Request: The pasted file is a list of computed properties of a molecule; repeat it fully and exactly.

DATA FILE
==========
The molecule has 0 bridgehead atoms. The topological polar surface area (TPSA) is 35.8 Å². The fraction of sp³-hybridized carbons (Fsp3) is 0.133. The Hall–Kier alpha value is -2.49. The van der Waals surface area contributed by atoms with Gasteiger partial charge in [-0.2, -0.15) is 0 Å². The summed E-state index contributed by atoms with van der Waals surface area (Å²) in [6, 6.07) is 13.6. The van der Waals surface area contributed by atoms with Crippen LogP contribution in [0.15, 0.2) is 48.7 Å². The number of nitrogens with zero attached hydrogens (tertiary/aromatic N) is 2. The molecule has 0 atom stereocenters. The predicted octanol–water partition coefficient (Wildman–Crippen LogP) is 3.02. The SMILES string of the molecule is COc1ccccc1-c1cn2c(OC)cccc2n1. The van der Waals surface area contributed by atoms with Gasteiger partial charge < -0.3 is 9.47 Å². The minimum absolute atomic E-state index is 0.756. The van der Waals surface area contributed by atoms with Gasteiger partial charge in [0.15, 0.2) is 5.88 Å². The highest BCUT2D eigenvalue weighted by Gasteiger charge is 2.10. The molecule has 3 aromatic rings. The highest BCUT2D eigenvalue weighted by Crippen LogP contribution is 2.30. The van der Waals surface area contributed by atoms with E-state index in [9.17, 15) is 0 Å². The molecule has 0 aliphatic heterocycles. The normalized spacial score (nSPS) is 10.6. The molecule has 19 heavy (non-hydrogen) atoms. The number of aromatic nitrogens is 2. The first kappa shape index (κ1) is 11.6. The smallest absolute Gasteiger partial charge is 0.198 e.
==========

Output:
The molecule has 0 bridgehead atoms. The topological polar surface area (TPSA) is 35.8 Å². The fraction of sp³-hybridized carbons (Fsp3) is 0.133. The Hall–Kier alpha value is -2.49. The van der Waals surface area contributed by atoms with Gasteiger partial charge in [-0.2, -0.15) is 0 Å². The summed E-state index contributed by atoms with van der Waals surface area (Å²) in [6, 6.07) is 13.6. The van der Waals surface area contributed by atoms with Crippen LogP contribution in [0.15, 0.2) is 48.7 Å². The number of nitrogens with zero attached hydrogens (tertiary/aromatic N) is 2. The molecule has 0 atom stereocenters. The predicted octanol–water partition coefficient (Wildman–Crippen LogP) is 3.02. The SMILES string of the molecule is COc1ccccc1-c1cn2c(OC)cccc2n1. The van der Waals surface area contributed by atoms with Gasteiger partial charge < -0.3 is 9.47 Å². The minimum absolute atomic E-state index is 0.756. The van der Waals surface area contributed by atoms with Gasteiger partial charge in [0.15, 0.2) is 5.88 Å². The highest BCUT2D eigenvalue weighted by Gasteiger charge is 2.10. The molecule has 3 aromatic rings. The highest BCUT2D eigenvalue weighted by Crippen LogP contribution is 2.30. The van der Waals surface area contributed by atoms with E-state index in [9.17, 15) is 0 Å². The molecule has 0 aliphatic heterocycles. The normalized spacial score (nSPS) is 10.6. The molecule has 19 heavy (non-hydrogen) atoms. The number of aromatic nitrogens is 2. The first kappa shape index (κ1) is 11.6. The smallest absolute Gasteiger partial charge is 0.198 e.